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What is going on with Universal Credit?

  • 11/01/2019

This article is over a year old

When will you transition? What is managed migration? Will I be worse off?

Whitehall postcode

After another week of Universal Credit (UC) being in the news we would like to clear up a few issues and answer a few frequently asked questions.

What is going on with the roll out of Universal Credit?

The roll out of UC to jobcentres finished last year, meaning it is now available to all new claimants. However, the focus is now on moving people from legacy benefits to the new Universal Credit system.

MPs were due to vote on whether to start transferring people onto UC this week, however this has been pushed back and they will now vote on transferring just 10,000 people over in the summer as a trial.

What’s the difference between ‘natural’ and ‘managed’ migration?

‘Natural migration’ to UC is the process by which a claimant of legacy benefits is obliged to claim UC, through a change of circumstance or by making a new claim, and will consequently receive no transitional protection.

‘Managed migration’ to UC is the process the DWP will use to bring current awards of legacy benefits to an end and allow replacement claims for UC. In other words, you are forced to move over, however these claimants will receive transitional protection.

What is transitional protection?

If you are transferred onto UC you may get transitional protection, which ensures you are not worse off financially when you move over.

I don’t want to ‘naturally migrate’, how can I stay on legacy benefits for longer?

If you are currently receiving one of the legacy benefits and do not want to switch over the UC until the managed migration process, to ensure you get transitional protection, you will need to avoid a ‘change of circumstance’ which would trigger a new claim. A change of circumstance includes:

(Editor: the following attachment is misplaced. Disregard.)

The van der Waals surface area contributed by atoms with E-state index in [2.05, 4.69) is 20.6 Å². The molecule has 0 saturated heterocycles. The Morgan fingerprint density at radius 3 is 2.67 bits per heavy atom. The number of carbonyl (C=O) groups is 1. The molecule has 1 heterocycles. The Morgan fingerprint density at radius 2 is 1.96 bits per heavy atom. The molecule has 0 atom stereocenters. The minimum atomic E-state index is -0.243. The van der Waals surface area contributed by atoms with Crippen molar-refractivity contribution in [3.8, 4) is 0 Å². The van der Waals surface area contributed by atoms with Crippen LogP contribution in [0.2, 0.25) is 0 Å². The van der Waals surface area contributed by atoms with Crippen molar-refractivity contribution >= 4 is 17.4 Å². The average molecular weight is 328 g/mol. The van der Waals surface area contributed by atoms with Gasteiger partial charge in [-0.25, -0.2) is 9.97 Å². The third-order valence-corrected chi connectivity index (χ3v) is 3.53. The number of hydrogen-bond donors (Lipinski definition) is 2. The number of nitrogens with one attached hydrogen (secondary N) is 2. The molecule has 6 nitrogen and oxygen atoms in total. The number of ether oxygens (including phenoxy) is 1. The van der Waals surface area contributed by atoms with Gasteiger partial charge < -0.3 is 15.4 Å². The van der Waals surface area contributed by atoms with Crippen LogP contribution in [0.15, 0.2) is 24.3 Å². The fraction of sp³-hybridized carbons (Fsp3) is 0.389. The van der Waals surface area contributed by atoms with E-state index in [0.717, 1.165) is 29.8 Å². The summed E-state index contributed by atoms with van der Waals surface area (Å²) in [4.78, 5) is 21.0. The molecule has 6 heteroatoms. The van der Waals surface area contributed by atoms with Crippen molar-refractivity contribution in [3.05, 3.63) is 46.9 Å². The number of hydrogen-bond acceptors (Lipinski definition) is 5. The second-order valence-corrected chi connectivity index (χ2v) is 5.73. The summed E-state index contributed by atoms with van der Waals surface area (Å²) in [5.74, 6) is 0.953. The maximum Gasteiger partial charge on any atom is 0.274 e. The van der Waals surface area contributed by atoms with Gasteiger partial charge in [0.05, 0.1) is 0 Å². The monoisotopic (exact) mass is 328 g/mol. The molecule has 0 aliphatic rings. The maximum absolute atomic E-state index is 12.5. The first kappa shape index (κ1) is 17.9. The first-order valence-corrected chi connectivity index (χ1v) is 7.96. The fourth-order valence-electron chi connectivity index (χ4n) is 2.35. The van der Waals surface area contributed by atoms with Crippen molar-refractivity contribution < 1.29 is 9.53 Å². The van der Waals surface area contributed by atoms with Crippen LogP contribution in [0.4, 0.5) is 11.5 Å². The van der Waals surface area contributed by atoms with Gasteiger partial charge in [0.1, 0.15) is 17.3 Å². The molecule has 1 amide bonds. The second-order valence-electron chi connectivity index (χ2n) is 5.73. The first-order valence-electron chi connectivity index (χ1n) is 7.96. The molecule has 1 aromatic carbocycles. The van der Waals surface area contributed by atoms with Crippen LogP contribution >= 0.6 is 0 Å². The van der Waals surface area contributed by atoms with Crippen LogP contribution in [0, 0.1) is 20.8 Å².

• A change in your employment status
  • A partner leaves or joins the household
  • Starting or stopping being a carer
  • Changes to a disability
  • Moving home to a new local authority

See the full list of changes of circumstances.

What next with Universal Credit?

Once the 10,000 person trial of managed migration is over, the Government will start transferring over three million people, this is likely to start in 2020, and end in 2023.

In April the UC Work Allowances will increase for people with children or people with limited capability for work.

In July, the 12-month ‘grace period’ from the Minimum Income Floor will be extended to all gainfully self-employed claimants who are moved over to Universal Credit by managed migration. It will only be extended to new claimants from September 2020.

In October, the maximum rate at which deductions from Universal Credit, to repay an advance payment, will be reduced from 40% to 30% of the standard allowance.

What are the other major problems with Universal Credit?

There are a number of problems with UC that have been highlighted by a number of organisations, think tanks and charities that still need to be fixed, including:

  • The difficult application process
  • The five week minimum wait
  • Assessment periods and payment volatility
  • Issues around childcare payments
  • Concerns with landlords and direct payments
  • The self-employed and the Minimum Income Floor
  • Removal of the Severe Disability Premium
  • One payment per household

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